Do Manitobans need an extra dose of mumps vaccine? Doctor mulls option after outbreak hits 2,000 cases
Despite a flare-up over the past 20 months, there were no major hospitalizations, Dr. Richard Rusk says
Manitoba is on the tail end of a mumps outbreak that hit 2,000 people and as the whirl winds down, the province's medical officer of health thinks another dose of the vaccine might be necessary.
Dr. Richard Rusk, who is in charge of communicable disease control with Manitoba Public Health, also said the province looks to be entering "a new normal" with the presence of the disease.
Currently, people typically get two vaccinations in their lifetime: The first at age one, and the second just before kindergarten, around age four.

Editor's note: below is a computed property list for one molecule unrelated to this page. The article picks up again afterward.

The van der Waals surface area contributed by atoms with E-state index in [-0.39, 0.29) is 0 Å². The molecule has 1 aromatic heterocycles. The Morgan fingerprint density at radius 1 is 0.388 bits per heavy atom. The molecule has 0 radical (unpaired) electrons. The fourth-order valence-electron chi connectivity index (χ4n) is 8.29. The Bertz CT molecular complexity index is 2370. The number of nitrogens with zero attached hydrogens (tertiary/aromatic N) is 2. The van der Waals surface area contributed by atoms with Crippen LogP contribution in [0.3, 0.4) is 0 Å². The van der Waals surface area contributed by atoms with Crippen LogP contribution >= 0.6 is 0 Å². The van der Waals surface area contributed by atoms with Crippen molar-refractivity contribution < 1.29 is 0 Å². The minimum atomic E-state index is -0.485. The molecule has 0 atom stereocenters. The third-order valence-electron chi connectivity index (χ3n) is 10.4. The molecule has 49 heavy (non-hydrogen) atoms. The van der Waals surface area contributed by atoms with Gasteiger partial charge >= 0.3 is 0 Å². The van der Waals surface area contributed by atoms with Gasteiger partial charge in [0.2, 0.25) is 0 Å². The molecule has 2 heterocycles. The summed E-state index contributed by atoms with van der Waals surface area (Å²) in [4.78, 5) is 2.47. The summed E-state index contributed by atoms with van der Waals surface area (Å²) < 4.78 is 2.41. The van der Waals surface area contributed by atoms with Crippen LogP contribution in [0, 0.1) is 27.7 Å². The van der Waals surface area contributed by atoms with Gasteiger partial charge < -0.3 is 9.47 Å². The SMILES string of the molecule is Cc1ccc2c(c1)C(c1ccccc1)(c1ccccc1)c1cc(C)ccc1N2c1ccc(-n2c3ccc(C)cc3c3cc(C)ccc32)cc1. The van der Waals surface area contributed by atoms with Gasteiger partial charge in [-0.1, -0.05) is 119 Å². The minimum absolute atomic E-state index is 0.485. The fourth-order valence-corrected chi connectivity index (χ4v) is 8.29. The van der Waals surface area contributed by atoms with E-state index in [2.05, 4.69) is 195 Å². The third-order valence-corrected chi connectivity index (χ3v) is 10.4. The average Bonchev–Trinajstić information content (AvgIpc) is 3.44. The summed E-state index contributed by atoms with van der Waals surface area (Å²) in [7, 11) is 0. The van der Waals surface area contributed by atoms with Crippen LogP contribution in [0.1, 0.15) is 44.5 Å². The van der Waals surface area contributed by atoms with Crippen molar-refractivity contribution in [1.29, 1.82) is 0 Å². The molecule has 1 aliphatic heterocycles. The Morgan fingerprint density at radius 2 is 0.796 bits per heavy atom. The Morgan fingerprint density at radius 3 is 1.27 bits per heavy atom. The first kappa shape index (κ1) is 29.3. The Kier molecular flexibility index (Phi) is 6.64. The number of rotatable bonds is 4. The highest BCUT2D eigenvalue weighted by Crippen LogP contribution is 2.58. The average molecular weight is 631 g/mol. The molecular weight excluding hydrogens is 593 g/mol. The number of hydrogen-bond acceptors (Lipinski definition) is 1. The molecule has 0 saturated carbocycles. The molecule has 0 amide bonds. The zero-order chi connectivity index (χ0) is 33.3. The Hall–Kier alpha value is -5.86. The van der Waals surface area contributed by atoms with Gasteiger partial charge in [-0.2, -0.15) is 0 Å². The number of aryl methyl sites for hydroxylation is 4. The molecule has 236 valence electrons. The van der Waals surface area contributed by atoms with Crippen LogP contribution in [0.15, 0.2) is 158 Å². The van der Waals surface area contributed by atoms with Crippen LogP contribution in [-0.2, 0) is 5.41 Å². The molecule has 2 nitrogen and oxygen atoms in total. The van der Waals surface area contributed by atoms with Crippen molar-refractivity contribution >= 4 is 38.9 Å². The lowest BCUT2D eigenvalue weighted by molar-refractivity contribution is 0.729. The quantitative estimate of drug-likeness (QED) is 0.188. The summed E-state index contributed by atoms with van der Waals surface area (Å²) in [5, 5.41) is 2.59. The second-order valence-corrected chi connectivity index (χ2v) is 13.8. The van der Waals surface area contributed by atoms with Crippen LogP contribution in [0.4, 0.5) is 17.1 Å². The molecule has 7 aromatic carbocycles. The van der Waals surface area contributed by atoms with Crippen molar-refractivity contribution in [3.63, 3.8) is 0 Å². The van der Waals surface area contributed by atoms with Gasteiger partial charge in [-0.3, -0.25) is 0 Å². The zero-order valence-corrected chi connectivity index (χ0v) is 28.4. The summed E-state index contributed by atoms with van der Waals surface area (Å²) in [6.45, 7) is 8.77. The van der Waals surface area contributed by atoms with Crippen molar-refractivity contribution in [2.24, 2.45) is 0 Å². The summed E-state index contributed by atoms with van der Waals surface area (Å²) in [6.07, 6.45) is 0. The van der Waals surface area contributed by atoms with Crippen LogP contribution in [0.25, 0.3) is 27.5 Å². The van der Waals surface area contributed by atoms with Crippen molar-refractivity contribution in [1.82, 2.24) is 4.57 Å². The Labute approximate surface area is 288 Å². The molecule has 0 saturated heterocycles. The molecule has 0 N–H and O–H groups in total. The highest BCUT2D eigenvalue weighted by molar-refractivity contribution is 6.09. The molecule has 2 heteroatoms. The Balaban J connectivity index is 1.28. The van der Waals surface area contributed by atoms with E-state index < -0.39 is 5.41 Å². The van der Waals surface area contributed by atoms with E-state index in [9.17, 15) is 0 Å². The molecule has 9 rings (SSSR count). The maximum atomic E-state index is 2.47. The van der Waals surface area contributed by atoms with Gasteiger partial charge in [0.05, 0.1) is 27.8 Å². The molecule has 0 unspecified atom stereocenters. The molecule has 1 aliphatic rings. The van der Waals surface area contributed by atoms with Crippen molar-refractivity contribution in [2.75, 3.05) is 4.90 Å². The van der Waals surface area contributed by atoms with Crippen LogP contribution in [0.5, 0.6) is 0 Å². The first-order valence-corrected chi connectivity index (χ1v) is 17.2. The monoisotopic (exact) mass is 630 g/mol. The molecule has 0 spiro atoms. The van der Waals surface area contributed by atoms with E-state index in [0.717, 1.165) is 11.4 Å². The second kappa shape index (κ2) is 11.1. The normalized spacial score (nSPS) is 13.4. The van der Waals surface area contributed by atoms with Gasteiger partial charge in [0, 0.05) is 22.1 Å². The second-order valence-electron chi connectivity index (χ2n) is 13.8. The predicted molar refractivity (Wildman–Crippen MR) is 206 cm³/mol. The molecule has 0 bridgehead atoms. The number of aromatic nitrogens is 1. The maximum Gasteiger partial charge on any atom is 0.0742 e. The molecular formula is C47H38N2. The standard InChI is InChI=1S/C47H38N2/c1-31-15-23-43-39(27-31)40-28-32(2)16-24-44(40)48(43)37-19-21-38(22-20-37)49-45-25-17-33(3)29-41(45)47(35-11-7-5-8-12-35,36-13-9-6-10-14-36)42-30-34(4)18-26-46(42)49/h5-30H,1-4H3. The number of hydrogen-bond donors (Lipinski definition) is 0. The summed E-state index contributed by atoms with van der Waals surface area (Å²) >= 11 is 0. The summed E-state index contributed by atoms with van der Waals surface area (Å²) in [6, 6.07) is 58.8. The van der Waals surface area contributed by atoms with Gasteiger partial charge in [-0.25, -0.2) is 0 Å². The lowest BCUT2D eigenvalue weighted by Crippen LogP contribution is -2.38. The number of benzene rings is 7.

"We used to say that you were good for the rest of your life once you had those two shots, but here were are seeing people fully vaccinated getting sick," Rusk said.
"The question now is, do we need a third dose? That's something we need to consider."
The province will be sending a reminder to doctors in the coming weeks to be vigilant for mumps and to ask patients if they have had their shots. If people can't remember or there's no record, just get it done, Rusk said.
People who have had the mumps do not need to get vaccinated.
The current outbreak started in September 2016, but the number of new cases has dropped substantially in the past three months, he said.
"It's in a big time decline," Rusk said, then hesitated. "I should be careful about saying that. The last time I said it was declining we went on to get 800 more cases."
Before the outbreak, Manitoba recorded anywhere from zero to eight cases a year.
"Maybe the new normal now will be about 10-20 cases per year," Rusk said.
Despite the flare-up over the past 20 months, it's important to note there were no major hospitalizations, he said.
"That goes to show the vaccinations still worked. They just might not have been as effective as we'd expected they would be," Rusk said.
"So maybe we need that third dose or maybe it's more important when you had your last shot, not how many."